Joel S. Shore
Research Areas: Evolutionary Biology, Population Biology, Genetics, Plant Biology
Research in my lab currently focuses on the evolution of plant breeding systems although we have carried out studies of plant population genetics and plant/butterfly interactions. We have continued to study the genetics and evolution of breeding systems in a largely Neotropical plant family, the Turneraceae, and especially in the genus Turnera. A majority of species in the genus are distylous and strongly self-incompatible, while other species are self-compatible often having anthers and stigmas in close proximity, leading to high rates of self-fertilization. We have been working towards a molecular genetic dissection of the distyly locus in Turnera species. We have now cloned, sequenced and identified two genes that appear to be tightly associated with the short-styled morph. One protein occurs only in the styles of short-styled plants, while the second protein is restricted to pollen of the short-styled plants. We are currently mapping the location of the genes, to determine if they map to the distyly locus and are using immunocytochemistry to localize the proteins in plants tissues. Western blots are being used to test the hypothesis that homostylous breeding systems have arisen through recombination in a putative supergene that controls distyly.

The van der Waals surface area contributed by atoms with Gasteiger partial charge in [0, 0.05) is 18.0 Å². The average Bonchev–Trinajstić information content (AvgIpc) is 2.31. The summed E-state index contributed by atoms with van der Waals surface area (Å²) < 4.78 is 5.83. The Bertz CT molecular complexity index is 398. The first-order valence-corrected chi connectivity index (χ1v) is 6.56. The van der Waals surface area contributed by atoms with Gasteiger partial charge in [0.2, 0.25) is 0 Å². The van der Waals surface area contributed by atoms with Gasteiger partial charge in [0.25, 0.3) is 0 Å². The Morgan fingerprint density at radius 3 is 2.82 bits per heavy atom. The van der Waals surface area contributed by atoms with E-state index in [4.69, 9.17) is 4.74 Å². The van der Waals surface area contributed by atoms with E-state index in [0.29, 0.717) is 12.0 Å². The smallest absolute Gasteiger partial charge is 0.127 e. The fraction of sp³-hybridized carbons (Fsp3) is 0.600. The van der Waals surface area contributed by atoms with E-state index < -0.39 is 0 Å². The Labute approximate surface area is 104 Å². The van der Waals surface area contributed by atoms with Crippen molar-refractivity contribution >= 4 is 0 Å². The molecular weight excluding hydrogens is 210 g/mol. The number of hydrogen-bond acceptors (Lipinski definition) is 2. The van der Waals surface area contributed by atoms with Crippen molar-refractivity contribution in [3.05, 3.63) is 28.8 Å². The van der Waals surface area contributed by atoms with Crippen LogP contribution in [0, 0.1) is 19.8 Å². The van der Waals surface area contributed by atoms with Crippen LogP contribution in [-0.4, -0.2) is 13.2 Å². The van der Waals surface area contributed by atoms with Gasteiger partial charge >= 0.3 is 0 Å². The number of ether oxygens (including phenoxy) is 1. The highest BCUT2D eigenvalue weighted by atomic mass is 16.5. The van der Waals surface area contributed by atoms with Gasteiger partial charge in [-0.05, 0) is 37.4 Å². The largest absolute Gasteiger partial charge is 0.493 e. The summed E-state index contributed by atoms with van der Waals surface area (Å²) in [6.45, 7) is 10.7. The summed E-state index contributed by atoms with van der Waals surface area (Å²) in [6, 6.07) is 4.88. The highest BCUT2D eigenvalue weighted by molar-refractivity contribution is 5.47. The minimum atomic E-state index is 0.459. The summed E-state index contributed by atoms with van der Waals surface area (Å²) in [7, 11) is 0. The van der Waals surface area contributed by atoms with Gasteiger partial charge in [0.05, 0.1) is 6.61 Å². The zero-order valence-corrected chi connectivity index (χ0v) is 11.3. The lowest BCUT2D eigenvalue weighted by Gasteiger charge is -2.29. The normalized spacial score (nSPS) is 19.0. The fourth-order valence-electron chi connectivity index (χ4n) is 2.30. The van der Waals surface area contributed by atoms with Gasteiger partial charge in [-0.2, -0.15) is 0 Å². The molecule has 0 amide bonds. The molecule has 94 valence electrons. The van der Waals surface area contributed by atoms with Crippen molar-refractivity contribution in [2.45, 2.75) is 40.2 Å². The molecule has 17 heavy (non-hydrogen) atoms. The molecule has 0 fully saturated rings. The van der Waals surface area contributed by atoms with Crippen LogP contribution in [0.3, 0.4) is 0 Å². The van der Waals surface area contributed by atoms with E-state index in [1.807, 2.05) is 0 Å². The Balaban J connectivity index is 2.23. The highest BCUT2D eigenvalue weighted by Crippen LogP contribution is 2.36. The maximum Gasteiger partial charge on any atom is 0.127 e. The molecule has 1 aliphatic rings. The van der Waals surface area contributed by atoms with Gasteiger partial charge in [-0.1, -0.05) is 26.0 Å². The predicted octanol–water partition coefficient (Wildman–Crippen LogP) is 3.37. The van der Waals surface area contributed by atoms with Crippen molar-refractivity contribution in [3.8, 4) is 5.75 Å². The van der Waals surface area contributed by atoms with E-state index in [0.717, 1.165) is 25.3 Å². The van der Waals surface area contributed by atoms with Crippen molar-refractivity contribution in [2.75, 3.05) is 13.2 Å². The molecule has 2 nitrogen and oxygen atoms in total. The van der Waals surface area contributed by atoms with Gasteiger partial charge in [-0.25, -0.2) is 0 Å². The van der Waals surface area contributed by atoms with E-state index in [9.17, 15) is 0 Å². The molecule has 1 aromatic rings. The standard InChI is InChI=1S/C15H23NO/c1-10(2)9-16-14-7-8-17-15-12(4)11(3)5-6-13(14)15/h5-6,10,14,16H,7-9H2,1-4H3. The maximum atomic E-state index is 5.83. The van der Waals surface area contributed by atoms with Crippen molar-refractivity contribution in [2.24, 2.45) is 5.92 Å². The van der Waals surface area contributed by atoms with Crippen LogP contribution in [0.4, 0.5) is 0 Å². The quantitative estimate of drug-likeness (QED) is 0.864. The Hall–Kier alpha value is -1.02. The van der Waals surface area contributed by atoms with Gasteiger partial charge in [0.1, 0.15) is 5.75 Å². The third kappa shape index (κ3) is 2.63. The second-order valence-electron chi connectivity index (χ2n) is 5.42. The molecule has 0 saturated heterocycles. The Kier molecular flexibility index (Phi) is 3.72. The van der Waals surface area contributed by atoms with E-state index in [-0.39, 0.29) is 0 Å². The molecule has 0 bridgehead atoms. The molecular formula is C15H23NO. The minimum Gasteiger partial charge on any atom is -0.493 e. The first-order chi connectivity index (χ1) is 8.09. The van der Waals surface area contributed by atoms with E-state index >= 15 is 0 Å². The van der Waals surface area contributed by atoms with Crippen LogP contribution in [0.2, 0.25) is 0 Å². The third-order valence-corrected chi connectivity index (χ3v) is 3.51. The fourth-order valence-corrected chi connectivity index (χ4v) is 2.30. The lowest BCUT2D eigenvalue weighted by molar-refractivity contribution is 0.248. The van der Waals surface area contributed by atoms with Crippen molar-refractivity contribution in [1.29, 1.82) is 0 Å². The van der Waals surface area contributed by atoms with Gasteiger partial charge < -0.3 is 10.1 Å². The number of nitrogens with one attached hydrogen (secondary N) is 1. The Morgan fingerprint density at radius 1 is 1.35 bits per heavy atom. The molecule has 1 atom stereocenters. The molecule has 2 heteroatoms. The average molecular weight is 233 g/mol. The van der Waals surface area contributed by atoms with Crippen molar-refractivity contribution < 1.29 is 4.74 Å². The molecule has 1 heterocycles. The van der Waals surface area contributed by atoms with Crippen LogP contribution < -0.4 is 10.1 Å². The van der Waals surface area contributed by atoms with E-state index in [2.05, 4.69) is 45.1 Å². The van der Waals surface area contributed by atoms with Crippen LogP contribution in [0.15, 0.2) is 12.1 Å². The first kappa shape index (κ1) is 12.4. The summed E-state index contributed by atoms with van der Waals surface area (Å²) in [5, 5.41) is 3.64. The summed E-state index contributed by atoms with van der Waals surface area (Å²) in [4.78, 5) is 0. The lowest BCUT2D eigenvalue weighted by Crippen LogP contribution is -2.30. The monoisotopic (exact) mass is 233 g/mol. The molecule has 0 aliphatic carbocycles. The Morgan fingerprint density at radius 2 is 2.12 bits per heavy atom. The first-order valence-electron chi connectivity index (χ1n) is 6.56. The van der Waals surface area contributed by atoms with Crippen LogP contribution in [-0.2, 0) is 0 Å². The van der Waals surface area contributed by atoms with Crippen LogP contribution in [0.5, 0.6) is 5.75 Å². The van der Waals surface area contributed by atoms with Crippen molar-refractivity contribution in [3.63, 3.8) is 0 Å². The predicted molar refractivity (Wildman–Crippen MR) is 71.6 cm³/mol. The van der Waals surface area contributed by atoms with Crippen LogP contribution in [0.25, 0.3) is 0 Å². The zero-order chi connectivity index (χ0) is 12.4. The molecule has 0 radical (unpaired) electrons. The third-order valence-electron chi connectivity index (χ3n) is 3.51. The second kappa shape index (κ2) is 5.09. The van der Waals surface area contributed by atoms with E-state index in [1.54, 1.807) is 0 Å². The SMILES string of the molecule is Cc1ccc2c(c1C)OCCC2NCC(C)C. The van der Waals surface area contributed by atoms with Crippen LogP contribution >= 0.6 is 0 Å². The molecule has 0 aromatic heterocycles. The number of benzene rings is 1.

Schappert, P.J. and J.S. Shore. 2000. Cyanogenesis in Turnera ulmifolia L. (Turneraceae). II. Developmental expression, heritability and cost of cyanogenesis. Evolutionary Ecology Research 2: 337-352.
Tamari, F., A. Athanasiou and J.S. Shore. 2001. Pollen tube growth and inhibition indistylous and homostylous Turnera and Piriqueta (Turneraceae). Canadian Journal of Botany. 79: 578-591.
Athanasiou, A., D. Khosravi, F. Tamari, and J.S. Shore. 2003. Characterization and localization of short-specific polygalacturonase in distylous Turnera subulata (Turneraceae). American Journal of Botany 90: 675-682.
Pither, R., J.S. Shore and M. Kellman. 2003. The genetic diversity of the tropical tree species, Terminalia amazonia (Combretaceae) in naturally fragmented and isolated populations. Heredity: in press.